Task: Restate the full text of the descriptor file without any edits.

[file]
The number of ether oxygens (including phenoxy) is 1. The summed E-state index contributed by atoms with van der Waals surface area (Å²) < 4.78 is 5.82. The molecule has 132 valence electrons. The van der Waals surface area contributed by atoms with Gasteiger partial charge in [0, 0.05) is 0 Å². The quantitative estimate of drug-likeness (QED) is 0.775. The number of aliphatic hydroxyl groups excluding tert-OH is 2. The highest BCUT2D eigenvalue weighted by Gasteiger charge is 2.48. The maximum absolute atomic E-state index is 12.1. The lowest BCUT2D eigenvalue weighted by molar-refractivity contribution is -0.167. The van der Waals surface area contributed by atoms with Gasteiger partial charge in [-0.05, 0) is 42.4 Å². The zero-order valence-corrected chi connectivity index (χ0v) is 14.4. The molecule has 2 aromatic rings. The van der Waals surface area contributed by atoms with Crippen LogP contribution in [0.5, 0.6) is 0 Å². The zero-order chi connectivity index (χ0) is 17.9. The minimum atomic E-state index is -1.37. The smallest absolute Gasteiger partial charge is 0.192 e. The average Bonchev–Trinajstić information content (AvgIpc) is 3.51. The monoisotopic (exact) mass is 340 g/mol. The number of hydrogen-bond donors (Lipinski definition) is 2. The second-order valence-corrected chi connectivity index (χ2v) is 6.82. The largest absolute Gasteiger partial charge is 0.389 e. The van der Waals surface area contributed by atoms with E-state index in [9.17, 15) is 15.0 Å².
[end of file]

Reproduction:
The number of ether oxygens (including phenoxy) is 1. The summed E-state index contributed by atoms with van der Waals surface area (Å²) < 4.78 is 5.82. The molecule has 132 valence electrons. The van der Waals surface area contributed by atoms with Gasteiger partial charge in [0, 0.05) is 0 Å². The quantitative estimate of drug-likeness (QED) is 0.775. The number of aliphatic hydroxyl groups excluding tert-OH is 2. The highest BCUT2D eigenvalue weighted by Gasteiger charge is 2.48. The maximum absolute atomic E-state index is 12.1. The lowest BCUT2D eigenvalue weighted by molar-refractivity contribution is -0.167. The van der Waals surface area contributed by atoms with Gasteiger partial charge in [-0.05, 0) is 42.4 Å². The zero-order valence-corrected chi connectivity index (χ0v) is 14.4. The molecule has 2 aromatic rings. The van der Waals surface area contributed by atoms with Crippen LogP contribution in [0.5, 0.6) is 0 Å². The zero-order chi connectivity index (χ0) is 17.9. The minimum atomic E-state index is -1.37. The smallest absolute Gasteiger partial charge is 0.192 e. The average Bonchev–Trinajstić information content (AvgIpc) is 3.51. The monoisotopic (exact) mass is 340 g/mol. The number of hydrogen-bond donors (Lipinski definition) is 2. The second-order valence-corrected chi connectivity index (χ2v) is 6.82. The largest absolute Gasteiger partial charge is 0.389 e. The van der Waals surface area contributed by atoms with E-state index in [9.17, 15) is 15.0 Å².